21 Main Square (Fő tér), 2000 Szentendre
Tuesday–Sunday: 10 am – 6 pm
Ticket office is open until 5.30 pm
+36 20 779 6657
Full-price: HUF 1400 Ft | 1700 Ft*
Reduced: 700 Ft | 800 Ft*
*Combined ticket: all FMC exhibitions can be visited with the combined ticket. For further ticket information, please click here!
The permanent exhibition featuring János Kmetty’s lifework was opened in 1981 in a former 18th-century Dalmatian trading house on the southern part of quare. The artist’s widow donated his husband’s legacy to the museum. It holds primarily graphics, atelier sketches, oil paintings from the ’60s, glass window designs and stained glass windows as well as some exceptionally valuable contemporary paintings.
The renovated Kmetty Museum re-opened on 11th December 2018 with the opening of the János Kmetty – An Unceasing Search exhibition.
The permanent exhibition featuring the lifework of János Kmetty (Miskolc, 1889–Budapest, 1975) was opened in 1981 in an 18th-century building in the southern part of Main quare, a once Dalmatian trading house reconstructed in 1850. After the death of the artist his widow passed his husband’s 275-piece legacy with the request of founding a Kmetty Museum dedicated to him, which, in addition to some exceptionally valuable contemporary paintings, primarily holds drawings, atelier sketches, oil paintings from the 1960s, glass window designs and stained glass windows, as well as some exceptionally valuable contemporary paintings. The greater part of the collection consists of the paintings that had been brought forth from the painter’s atelier since the 1950s, and a smaller part of them became the property of the Museum through acquisitions in auctions.
Kmetty started his fine arts studies in Kassa (Kosice) at Hollósy student Elemér Halász-Hradil, then continued in Ferenc Szablya-Frischauf’s painting school in Budapest. In the early 1910s he also attended the night courses of Károly Ferenczy in Epreskert. He travelled to Paris for the first time in 1911 where he studied Cézanne and Picasso besides the museums’ classics. At the beginning of the 1910s he also made it to the art colony of Kecskemét, where the Neos leaving Nagybánya were in operation, such as, among others, Csaba Vilmos Perlrott, who earlier studied in Matisse’s school. The two became friends for a lifetime. His drawings were published in the most prestigious journal of the Hungarian avant garde, MA, before the end of the First World War, and he also participated in its demonstrative exhibition in 1918. After the defeat of the Hungarian Soviet Republic Kmetty retired, having been forced to carry out intellectual emigration. From 1924 he was a founding member and later vice chair of the left-wing KUT (Képzőművészek Új Társasága or Artists’ New Association) collecting progressive artists. János Kmetty, together with Csaba Vilmos Perlrott and his wife, Margit Gráber, discovered Szentendre and its surroundings in the early 1920s during an excursion. After 1945 Kmetty lived an active public life as a member of the Hungarian Council of Art. He was selected to be a member of Szentendre Painters’s Society and the Artists’ Colony. He worked as teacher at the College of Fine Arts and was appointed head of Faculty of Painting, which he remained until he retired in 1969.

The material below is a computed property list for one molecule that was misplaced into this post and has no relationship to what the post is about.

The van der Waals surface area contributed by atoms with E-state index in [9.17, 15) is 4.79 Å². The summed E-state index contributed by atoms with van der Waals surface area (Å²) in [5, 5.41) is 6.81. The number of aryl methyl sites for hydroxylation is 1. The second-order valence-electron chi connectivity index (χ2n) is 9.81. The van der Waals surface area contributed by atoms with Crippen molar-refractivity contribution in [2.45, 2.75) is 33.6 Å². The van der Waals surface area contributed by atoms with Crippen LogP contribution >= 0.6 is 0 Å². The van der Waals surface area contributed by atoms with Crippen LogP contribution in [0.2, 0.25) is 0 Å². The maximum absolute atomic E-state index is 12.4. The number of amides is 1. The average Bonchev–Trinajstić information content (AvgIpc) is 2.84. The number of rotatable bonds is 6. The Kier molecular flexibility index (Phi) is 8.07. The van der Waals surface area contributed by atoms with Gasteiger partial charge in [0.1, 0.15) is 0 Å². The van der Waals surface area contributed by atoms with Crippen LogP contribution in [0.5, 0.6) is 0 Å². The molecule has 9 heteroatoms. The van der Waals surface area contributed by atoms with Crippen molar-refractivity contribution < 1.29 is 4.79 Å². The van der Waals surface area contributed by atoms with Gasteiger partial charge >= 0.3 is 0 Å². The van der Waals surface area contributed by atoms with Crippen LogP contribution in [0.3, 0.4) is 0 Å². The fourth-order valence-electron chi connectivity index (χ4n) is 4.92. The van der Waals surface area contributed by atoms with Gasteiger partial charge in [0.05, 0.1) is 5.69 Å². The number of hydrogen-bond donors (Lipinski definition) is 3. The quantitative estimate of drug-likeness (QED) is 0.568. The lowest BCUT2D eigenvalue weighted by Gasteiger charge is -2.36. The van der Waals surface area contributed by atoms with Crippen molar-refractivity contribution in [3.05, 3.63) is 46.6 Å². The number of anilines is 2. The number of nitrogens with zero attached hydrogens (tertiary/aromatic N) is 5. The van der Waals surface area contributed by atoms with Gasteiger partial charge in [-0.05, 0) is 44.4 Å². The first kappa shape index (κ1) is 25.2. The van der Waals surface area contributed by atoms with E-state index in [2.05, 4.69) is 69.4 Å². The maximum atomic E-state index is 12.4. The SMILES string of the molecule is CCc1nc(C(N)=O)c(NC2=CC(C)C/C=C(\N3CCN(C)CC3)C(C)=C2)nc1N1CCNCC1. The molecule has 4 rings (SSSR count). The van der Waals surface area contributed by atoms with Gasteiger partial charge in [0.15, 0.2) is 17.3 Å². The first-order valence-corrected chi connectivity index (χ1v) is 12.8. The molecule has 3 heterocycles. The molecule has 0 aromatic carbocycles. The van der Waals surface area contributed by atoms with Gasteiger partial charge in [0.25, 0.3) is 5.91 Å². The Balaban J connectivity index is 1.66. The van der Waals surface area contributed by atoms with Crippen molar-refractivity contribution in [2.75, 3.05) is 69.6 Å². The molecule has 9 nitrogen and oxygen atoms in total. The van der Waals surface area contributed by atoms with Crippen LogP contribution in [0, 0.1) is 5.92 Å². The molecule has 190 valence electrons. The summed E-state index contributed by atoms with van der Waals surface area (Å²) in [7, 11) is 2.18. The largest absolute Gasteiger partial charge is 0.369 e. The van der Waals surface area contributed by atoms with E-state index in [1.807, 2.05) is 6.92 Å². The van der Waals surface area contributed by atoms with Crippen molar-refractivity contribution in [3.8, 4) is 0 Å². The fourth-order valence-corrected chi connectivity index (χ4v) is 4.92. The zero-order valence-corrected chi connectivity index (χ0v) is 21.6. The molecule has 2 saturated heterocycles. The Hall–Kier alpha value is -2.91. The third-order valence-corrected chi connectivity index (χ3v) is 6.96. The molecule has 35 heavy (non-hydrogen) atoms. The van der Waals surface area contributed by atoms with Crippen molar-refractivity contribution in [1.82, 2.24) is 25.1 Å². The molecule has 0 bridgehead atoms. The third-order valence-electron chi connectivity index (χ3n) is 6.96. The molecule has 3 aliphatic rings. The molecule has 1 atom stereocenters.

In the outskirts of Szentendre’s protected downtown a memorial museum and sculpture park was opened in 1978 in a newly built, modern pavilion and the surrounding park, showing a selection of 40 works representing the oeuvre of sculptor Jenő Kerényi (Budapest, 1908–Budapest, 1975). As the building did not meet certain security standards, the collection that was purchased from the sculptor’s widow, who was very much attached to the town, was finally placed in the vaulted medieval cellar of Kmetty Museum in 2008.
Jenő Kerényi, a prominent figure of post-1945 Hungarian sculpture, was Jenő Bory’s student at the College of Fine Arts. The young sculptor’s burgeoning talent was fostered by the capital’s scholarship, after which he could spend a year in Italy in 1937. Kerényi was a successful sculptor in the ’50s, he was also a Munkácsy- and Kossuth-prize laureate. Several of his works were displayed on public squares throughout the country. His sculpture Dancers, created together with József Somogyi for the Hungarian Pavilion of the 1958 Brussels World Expo, won Grand Prix. Temporarily the Kmetty and Kerényi collections cannot be visited, but the museum has temporary exhibitions.
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